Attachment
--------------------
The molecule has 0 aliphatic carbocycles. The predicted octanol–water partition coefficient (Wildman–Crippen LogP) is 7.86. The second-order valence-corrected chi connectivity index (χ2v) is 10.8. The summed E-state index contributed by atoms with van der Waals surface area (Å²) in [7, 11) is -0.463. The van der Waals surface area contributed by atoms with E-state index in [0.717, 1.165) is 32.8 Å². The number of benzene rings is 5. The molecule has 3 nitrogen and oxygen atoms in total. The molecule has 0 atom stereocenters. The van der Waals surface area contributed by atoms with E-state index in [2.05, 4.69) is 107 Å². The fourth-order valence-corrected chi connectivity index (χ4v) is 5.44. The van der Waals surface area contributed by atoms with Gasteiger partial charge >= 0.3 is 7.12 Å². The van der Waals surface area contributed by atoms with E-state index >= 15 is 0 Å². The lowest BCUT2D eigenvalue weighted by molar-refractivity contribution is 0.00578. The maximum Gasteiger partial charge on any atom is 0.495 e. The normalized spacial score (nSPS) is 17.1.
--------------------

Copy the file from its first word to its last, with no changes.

The molecule has 0 aliphatic carbocycles. The predicted octanol–water partition coefficient (Wildman–Crippen LogP) is 7.86. The second-order valence-corrected chi connectivity index (χ2v) is 10.8. The summed E-state index contributed by atoms with van der Waals surface area (Å²) in [7, 11) is -0.463. The van der Waals surface area contributed by atoms with E-state index in [0.717, 1.165) is 32.8 Å². The number of benzene rings is 5. The molecule has 3 nitrogen and oxygen atoms in total. The molecule has 0 atom stereocenters. The van der Waals surface area contributed by atoms with E-state index in [2.05, 4.69) is 107 Å². The fourth-order valence-corrected chi connectivity index (χ4v) is 5.44. The van der Waals surface area contributed by atoms with Gasteiger partial charge >= 0.3 is 7.12 Å². The van der Waals surface area contributed by atoms with E-state index >= 15 is 0 Å². The lowest BCUT2D eigenvalue weighted by molar-refractivity contribution is 0.00578. The maximum Gasteiger partial charge on any atom is 0.495 e. The normalized spacial score (nSPS) is 17.1.